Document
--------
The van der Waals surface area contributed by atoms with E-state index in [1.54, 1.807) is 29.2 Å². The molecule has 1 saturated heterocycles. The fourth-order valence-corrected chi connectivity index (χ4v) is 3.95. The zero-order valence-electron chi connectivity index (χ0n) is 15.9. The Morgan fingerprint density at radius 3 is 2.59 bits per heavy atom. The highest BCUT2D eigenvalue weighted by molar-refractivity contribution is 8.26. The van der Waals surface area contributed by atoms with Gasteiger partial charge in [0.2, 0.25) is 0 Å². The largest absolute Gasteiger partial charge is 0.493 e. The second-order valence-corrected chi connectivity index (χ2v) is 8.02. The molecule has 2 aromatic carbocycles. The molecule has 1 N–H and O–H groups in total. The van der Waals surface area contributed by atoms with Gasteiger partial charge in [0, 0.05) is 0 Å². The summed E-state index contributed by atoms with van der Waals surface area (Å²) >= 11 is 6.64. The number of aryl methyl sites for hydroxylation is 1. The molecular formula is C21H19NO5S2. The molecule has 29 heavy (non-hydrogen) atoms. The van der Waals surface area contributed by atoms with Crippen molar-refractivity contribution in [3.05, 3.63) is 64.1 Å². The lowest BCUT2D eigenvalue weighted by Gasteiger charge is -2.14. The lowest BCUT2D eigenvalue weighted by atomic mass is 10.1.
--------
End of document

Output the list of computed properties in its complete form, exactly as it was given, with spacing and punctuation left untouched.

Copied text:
The van der Waals surface area contributed by atoms with E-state index in [1.54, 1.807) is 29.2 Å². The molecule has 1 saturated heterocycles. The fourth-order valence-corrected chi connectivity index (χ4v) is 3.95. The zero-order valence-electron chi connectivity index (χ0n) is 15.9. The Morgan fingerprint density at radius 3 is 2.59 bits per heavy atom. The highest BCUT2D eigenvalue weighted by molar-refractivity contribution is 8.26. The van der Waals surface area contributed by atoms with Gasteiger partial charge in [0.2, 0.25) is 0 Å². The largest absolute Gasteiger partial charge is 0.493 e. The second-order valence-corrected chi connectivity index (χ2v) is 8.02. The molecule has 2 aromatic carbocycles. The molecule has 1 N–H and O–H groups in total. The van der Waals surface area contributed by atoms with Gasteiger partial charge in [0, 0.05) is 0 Å². The summed E-state index contributed by atoms with van der Waals surface area (Å²) >= 11 is 6.64. The number of aryl methyl sites for hydroxylation is 1. The molecular formula is C21H19NO5S2. The molecule has 29 heavy (non-hydrogen) atoms. The van der Waals surface area contributed by atoms with Crippen molar-refractivity contribution in [3.05, 3.63) is 64.1 Å². The lowest BCUT2D eigenvalue weighted by Gasteiger charge is -2.14. The lowest BCUT2D eigenvalue weighted by atomic mass is 10.1.